To whom it might concern:
My regular email address now works as a jabber/XMPP address as well.
If you do not know my regular email address this information does not concern you 😉
I just finished a major heart surgery on my laptop. Many thanks to the guys who made some youtube tutorials about taking that laptop apart! The Acer E5-571G is definitely NOT built to be taken (apart) lightly (Here is the german tutorial that I was following, and here is an english one).
After swapping out the 2x 4G memory modules for 2x 8G ones, and the 1TB laptop hard disk drive for a 1TB SSD disk, and putting everything back together, the real fun began. First I just went to the store on my unu, the faster scooter ever, to get all the parts I needed. You can go to your local electronics store to get your parts.
- install the old harddisk in an external USB3.0 harddisk enclosure (the drive was still good after all)
- boot from a Windows 10 installer
- partition the disk and install Windows 10 in about half of the available space
- the usual windows installation hijinx: install a driver, reboot, repeat ad nauseam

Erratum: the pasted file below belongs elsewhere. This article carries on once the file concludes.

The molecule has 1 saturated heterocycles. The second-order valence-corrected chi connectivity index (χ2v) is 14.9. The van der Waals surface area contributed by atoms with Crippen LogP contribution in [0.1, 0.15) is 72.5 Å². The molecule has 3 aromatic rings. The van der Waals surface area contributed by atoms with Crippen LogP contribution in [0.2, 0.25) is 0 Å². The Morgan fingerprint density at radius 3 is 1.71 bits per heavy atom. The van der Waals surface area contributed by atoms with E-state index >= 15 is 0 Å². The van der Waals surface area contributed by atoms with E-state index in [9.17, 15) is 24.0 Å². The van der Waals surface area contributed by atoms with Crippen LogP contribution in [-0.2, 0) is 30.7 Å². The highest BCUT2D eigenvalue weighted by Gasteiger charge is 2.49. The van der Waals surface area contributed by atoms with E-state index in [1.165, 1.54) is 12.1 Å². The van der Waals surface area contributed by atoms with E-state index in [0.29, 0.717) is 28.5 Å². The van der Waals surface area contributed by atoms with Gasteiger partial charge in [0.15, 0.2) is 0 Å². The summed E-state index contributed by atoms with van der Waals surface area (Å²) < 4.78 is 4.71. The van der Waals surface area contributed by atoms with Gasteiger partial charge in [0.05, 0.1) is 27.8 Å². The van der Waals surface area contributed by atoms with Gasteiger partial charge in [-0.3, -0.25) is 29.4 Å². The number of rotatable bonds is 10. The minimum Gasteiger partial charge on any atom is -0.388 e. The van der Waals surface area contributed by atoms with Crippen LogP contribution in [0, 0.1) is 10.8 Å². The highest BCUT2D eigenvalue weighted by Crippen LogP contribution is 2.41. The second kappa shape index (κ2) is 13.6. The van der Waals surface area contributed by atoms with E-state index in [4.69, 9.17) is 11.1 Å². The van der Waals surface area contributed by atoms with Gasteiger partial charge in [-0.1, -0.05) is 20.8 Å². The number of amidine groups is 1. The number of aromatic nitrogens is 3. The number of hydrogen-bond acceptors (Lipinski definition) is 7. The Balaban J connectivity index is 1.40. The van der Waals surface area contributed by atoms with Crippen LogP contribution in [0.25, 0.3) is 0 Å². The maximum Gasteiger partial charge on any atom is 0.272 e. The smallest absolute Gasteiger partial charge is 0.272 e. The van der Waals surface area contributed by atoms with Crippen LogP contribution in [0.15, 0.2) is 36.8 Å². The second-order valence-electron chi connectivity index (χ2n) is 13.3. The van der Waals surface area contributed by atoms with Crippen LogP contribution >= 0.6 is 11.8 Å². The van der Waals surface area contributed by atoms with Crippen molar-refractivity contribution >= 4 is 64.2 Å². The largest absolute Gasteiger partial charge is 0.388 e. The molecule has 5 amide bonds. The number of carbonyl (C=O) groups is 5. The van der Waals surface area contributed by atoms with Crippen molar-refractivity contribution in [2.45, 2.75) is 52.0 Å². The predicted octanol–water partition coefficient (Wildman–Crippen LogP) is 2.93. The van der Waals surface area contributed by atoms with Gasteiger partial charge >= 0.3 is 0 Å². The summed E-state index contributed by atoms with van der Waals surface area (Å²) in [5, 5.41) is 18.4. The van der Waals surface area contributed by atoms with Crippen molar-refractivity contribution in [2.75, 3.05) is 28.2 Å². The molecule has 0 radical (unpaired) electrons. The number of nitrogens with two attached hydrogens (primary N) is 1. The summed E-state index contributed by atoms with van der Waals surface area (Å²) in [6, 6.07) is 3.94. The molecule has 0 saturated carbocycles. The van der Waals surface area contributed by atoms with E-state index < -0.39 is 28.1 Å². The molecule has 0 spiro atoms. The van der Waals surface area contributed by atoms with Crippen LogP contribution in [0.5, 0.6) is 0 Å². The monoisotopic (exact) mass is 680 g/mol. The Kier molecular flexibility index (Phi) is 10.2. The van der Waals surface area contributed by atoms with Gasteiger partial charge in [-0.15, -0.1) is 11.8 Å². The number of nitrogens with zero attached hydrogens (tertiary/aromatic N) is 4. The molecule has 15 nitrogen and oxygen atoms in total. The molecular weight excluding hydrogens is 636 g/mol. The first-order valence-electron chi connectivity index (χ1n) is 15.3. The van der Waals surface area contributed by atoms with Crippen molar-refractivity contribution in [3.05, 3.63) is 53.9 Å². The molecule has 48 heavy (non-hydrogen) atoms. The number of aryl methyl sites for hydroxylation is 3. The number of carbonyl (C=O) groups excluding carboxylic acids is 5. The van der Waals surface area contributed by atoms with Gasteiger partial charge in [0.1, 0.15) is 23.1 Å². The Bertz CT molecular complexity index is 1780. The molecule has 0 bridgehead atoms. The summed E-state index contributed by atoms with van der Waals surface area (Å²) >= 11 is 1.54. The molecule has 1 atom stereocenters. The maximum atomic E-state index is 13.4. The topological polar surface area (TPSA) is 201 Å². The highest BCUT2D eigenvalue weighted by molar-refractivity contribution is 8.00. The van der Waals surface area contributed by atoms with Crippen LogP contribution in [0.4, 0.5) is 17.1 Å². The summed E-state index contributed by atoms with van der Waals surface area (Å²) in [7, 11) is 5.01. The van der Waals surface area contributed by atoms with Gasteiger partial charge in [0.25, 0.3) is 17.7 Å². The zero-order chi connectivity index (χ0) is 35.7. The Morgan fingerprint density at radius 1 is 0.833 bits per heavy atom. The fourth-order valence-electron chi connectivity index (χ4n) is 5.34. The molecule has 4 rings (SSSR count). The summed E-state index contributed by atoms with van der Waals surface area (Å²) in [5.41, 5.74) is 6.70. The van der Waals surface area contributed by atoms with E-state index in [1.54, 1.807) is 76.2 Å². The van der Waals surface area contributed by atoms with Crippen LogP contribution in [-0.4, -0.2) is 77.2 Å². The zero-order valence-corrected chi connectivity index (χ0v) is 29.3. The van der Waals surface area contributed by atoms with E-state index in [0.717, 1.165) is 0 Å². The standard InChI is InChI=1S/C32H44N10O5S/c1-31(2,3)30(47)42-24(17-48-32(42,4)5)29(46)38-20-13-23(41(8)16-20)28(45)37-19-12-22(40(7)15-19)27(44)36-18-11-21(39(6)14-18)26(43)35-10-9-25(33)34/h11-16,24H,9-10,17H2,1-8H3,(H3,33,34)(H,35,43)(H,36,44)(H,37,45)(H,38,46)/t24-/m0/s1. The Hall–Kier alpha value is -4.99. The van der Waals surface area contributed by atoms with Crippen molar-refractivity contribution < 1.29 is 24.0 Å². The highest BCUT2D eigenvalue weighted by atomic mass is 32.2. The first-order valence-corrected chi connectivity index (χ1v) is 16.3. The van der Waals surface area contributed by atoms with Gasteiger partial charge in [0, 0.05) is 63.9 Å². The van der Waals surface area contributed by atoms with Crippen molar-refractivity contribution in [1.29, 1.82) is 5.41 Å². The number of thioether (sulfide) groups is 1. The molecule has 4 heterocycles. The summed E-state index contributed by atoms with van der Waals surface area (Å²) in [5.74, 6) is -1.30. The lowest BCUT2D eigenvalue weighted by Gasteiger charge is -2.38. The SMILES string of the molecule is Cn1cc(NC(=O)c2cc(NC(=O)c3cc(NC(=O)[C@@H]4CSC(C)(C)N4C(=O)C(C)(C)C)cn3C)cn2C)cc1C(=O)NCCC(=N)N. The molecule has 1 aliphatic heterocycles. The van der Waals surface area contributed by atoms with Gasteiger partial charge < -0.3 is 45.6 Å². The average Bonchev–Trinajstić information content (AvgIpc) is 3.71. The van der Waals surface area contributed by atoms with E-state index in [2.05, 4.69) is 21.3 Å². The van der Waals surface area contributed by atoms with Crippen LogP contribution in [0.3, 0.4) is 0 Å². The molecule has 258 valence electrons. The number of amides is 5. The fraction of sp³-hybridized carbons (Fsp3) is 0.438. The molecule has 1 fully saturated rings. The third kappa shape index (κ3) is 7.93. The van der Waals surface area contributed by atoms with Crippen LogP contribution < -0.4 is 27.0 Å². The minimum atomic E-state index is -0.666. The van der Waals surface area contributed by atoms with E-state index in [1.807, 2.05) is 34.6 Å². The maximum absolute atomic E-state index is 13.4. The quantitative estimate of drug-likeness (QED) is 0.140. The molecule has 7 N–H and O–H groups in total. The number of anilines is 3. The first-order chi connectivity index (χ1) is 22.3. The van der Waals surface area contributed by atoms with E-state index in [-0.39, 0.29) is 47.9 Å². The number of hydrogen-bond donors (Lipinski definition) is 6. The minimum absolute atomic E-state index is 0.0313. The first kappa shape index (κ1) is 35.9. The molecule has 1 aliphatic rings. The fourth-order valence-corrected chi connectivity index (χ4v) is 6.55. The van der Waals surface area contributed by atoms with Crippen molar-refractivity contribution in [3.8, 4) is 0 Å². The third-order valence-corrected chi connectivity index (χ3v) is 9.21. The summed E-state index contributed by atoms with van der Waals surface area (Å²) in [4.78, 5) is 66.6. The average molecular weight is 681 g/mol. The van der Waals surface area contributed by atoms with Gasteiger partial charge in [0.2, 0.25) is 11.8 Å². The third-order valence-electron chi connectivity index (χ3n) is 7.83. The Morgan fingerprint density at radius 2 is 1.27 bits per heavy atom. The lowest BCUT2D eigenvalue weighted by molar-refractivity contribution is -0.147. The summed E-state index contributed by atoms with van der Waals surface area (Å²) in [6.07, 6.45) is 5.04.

- when windows is about done with the initial installation stuff, plug in the old harddisk on USB3.0 and copy the data from your old user account to your new
Then the linux fun begins, but be aware that this method will only work if the existing linux installation on the old disk was based on a LVM setup!
- boot from openSUSE 13.2 installer DVD, but boot into rescue mode!
- partition the unused space on the new disk as follows:
- 250MB /boot
- one LVM physical volume from the remaining space, but do not create the actual PV yet
- plug in the old disk again
- mount the /boot partition from the old system somewhere
- create ext4 filesystem on the new /boot partition, and mount it somewhere
- rsync the content of the old /boot to the new one